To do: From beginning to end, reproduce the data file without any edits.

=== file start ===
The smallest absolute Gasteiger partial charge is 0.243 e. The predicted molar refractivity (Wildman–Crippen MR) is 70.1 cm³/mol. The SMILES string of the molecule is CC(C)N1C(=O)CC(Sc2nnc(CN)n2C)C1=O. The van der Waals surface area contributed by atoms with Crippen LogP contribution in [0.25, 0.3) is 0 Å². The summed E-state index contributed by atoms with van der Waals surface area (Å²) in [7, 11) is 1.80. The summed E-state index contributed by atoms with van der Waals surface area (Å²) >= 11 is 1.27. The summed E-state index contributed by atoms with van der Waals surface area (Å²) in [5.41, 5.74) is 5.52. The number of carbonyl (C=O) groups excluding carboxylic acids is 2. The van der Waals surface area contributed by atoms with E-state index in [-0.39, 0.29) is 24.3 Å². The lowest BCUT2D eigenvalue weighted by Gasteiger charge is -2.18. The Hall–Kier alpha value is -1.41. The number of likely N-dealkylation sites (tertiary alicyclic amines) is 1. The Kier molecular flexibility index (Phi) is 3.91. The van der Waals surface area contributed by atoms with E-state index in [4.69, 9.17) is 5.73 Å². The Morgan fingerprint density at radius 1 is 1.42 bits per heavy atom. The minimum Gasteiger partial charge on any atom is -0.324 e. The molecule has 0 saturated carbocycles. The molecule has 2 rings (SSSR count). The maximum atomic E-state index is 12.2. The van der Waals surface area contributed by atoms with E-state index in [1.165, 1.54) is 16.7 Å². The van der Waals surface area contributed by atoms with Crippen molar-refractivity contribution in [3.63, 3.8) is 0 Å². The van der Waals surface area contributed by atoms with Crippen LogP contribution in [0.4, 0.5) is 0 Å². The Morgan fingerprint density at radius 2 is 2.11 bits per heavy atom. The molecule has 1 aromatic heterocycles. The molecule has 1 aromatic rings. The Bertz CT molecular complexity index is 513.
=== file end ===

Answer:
The smallest absolute Gasteiger partial charge is 0.243 e. The predicted molar refractivity (Wildman–Crippen MR) is 70.1 cm³/mol. The SMILES string of the molecule is CC(C)N1C(=O)CC(Sc2nnc(CN)n2C)C1=O. The van der Waals surface area contributed by atoms with Crippen LogP contribution in [0.25, 0.3) is 0 Å². The summed E-state index contributed by atoms with van der Waals surface area (Å²) in [7, 11) is 1.80. The summed E-state index contributed by atoms with van der Waals surface area (Å²) >= 11 is 1.27. The summed E-state index contributed by atoms with van der Waals surface area (Å²) in [5.41, 5.74) is 5.52. The number of carbonyl (C=O) groups excluding carboxylic acids is 2. The van der Waals surface area contributed by atoms with E-state index in [-0.39, 0.29) is 24.3 Å². The lowest BCUT2D eigenvalue weighted by Gasteiger charge is -2.18. The Hall–Kier alpha value is -1.41. The number of likely N-dealkylation sites (tertiary alicyclic amines) is 1. The Kier molecular flexibility index (Phi) is 3.91. The van der Waals surface area contributed by atoms with E-state index in [4.69, 9.17) is 5.73 Å². The Morgan fingerprint density at radius 1 is 1.42 bits per heavy atom. The minimum Gasteiger partial charge on any atom is -0.324 e. The molecule has 0 saturated carbocycles. The molecule has 2 rings (SSSR count). The maximum atomic E-state index is 12.2. The van der Waals surface area contributed by atoms with E-state index in [1.165, 1.54) is 16.7 Å². The van der Waals surface area contributed by atoms with Crippen molar-refractivity contribution in [3.63, 3.8) is 0 Å². The van der Waals surface area contributed by atoms with Crippen LogP contribution in [0.4, 0.5) is 0 Å². The Morgan fingerprint density at radius 2 is 2.11 bits per heavy atom. The molecule has 1 aromatic heterocycles. The molecule has 1 aromatic rings. The Bertz CT molecular complexity index is 513.